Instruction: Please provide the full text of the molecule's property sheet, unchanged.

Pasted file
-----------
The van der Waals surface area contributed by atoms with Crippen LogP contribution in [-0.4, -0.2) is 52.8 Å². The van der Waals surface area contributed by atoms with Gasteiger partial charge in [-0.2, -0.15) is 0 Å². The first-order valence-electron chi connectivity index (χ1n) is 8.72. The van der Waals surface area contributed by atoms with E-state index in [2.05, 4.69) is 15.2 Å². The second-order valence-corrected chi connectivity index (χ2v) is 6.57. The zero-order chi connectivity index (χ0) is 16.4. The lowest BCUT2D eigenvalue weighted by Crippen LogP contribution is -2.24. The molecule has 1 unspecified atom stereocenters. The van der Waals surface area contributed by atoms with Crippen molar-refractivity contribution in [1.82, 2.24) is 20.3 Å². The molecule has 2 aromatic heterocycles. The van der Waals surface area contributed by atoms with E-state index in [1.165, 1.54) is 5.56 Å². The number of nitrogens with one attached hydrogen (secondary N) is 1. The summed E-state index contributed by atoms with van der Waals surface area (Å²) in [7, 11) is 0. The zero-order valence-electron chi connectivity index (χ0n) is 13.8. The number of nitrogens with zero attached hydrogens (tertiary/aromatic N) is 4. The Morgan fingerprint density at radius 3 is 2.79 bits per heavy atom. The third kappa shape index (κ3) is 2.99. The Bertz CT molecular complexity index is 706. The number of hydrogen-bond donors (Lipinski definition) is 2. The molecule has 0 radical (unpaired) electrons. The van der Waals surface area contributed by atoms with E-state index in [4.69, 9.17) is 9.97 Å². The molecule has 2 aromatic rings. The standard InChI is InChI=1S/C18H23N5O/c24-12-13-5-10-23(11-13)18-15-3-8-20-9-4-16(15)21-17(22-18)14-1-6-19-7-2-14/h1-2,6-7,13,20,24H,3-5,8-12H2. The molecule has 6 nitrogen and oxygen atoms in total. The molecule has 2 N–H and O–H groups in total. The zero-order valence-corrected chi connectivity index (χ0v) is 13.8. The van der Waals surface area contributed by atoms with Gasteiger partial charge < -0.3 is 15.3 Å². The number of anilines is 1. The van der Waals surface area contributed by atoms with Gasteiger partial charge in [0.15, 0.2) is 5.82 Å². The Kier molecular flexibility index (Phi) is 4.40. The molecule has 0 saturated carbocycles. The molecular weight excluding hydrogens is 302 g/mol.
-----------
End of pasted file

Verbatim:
The van der Waals surface area contributed by atoms with Crippen LogP contribution in [-0.4, -0.2) is 52.8 Å². The van der Waals surface area contributed by atoms with Gasteiger partial charge in [-0.2, -0.15) is 0 Å². The first-order valence-electron chi connectivity index (χ1n) is 8.72. The van der Waals surface area contributed by atoms with E-state index in [2.05, 4.69) is 15.2 Å². The second-order valence-corrected chi connectivity index (χ2v) is 6.57. The zero-order chi connectivity index (χ0) is 16.4. The lowest BCUT2D eigenvalue weighted by Crippen LogP contribution is -2.24. The molecule has 1 unspecified atom stereocenters. The van der Waals surface area contributed by atoms with Crippen molar-refractivity contribution in [1.82, 2.24) is 20.3 Å². The molecule has 2 aromatic heterocycles. The van der Waals surface area contributed by atoms with E-state index in [1.165, 1.54) is 5.56 Å². The number of nitrogens with one attached hydrogen (secondary N) is 1. The summed E-state index contributed by atoms with van der Waals surface area (Å²) in [7, 11) is 0. The zero-order valence-electron chi connectivity index (χ0n) is 13.8. The number of nitrogens with zero attached hydrogens (tertiary/aromatic N) is 4. The Morgan fingerprint density at radius 3 is 2.79 bits per heavy atom. The third kappa shape index (κ3) is 2.99. The Bertz CT molecular complexity index is 706. The number of hydrogen-bond donors (Lipinski definition) is 2. The molecule has 0 radical (unpaired) electrons. The van der Waals surface area contributed by atoms with E-state index in [4.69, 9.17) is 9.97 Å². The molecule has 2 aromatic rings. The standard InChI is InChI=1S/C18H23N5O/c24-12-13-5-10-23(11-13)18-15-3-8-20-9-4-16(15)21-17(22-18)14-1-6-19-7-2-14/h1-2,6-7,13,20,24H,3-5,8-12H2. The molecule has 6 nitrogen and oxygen atoms in total. The molecule has 2 N–H and O–H groups in total. The zero-order valence-corrected chi connectivity index (χ0v) is 13.8. The van der Waals surface area contributed by atoms with Gasteiger partial charge < -0.3 is 15.3 Å². The number of anilines is 1. The van der Waals surface area contributed by atoms with Gasteiger partial charge in [0.15, 0.2) is 5.82 Å². The Kier molecular flexibility index (Phi) is 4.40. The molecule has 0 saturated carbocycles. The molecular weight excluding hydrogens is 302 g/mol.